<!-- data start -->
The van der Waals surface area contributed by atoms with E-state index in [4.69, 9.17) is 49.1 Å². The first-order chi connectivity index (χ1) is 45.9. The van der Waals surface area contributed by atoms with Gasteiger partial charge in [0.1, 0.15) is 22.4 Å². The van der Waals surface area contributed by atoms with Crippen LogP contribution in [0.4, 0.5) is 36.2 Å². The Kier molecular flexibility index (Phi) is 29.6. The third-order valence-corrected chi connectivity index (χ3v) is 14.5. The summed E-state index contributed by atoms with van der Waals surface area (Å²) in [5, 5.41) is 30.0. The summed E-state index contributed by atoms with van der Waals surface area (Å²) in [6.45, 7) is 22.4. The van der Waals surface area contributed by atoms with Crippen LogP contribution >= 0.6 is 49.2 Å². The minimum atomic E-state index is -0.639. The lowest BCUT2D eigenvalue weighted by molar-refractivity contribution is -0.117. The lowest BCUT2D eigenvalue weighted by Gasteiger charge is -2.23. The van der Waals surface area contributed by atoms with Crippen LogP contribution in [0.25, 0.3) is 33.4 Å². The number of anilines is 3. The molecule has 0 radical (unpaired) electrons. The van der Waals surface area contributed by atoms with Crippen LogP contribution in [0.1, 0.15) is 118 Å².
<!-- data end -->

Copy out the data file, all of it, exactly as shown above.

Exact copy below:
The van der Waals surface area contributed by atoms with E-state index in [4.69, 9.17) is 49.1 Å². The first-order chi connectivity index (χ1) is 45.9. The van der Waals surface area contributed by atoms with Gasteiger partial charge in [0.1, 0.15) is 22.4 Å². The van der Waals surface area contributed by atoms with Crippen LogP contribution in [0.4, 0.5) is 36.2 Å². The Kier molecular flexibility index (Phi) is 29.6. The third-order valence-corrected chi connectivity index (χ3v) is 14.5. The summed E-state index contributed by atoms with van der Waals surface area (Å²) in [5, 5.41) is 30.0. The summed E-state index contributed by atoms with van der Waals surface area (Å²) in [6.45, 7) is 22.4. The van der Waals surface area contributed by atoms with Crippen LogP contribution >= 0.6 is 49.2 Å². The minimum atomic E-state index is -0.639. The lowest BCUT2D eigenvalue weighted by molar-refractivity contribution is -0.117. The lowest BCUT2D eigenvalue weighted by Gasteiger charge is -2.23. The van der Waals surface area contributed by atoms with Crippen LogP contribution in [0.25, 0.3) is 33.4 Å². The number of anilines is 3. The molecule has 0 radical (unpaired) electrons. The van der Waals surface area contributed by atoms with Crippen LogP contribution in [0.1, 0.15) is 118 Å².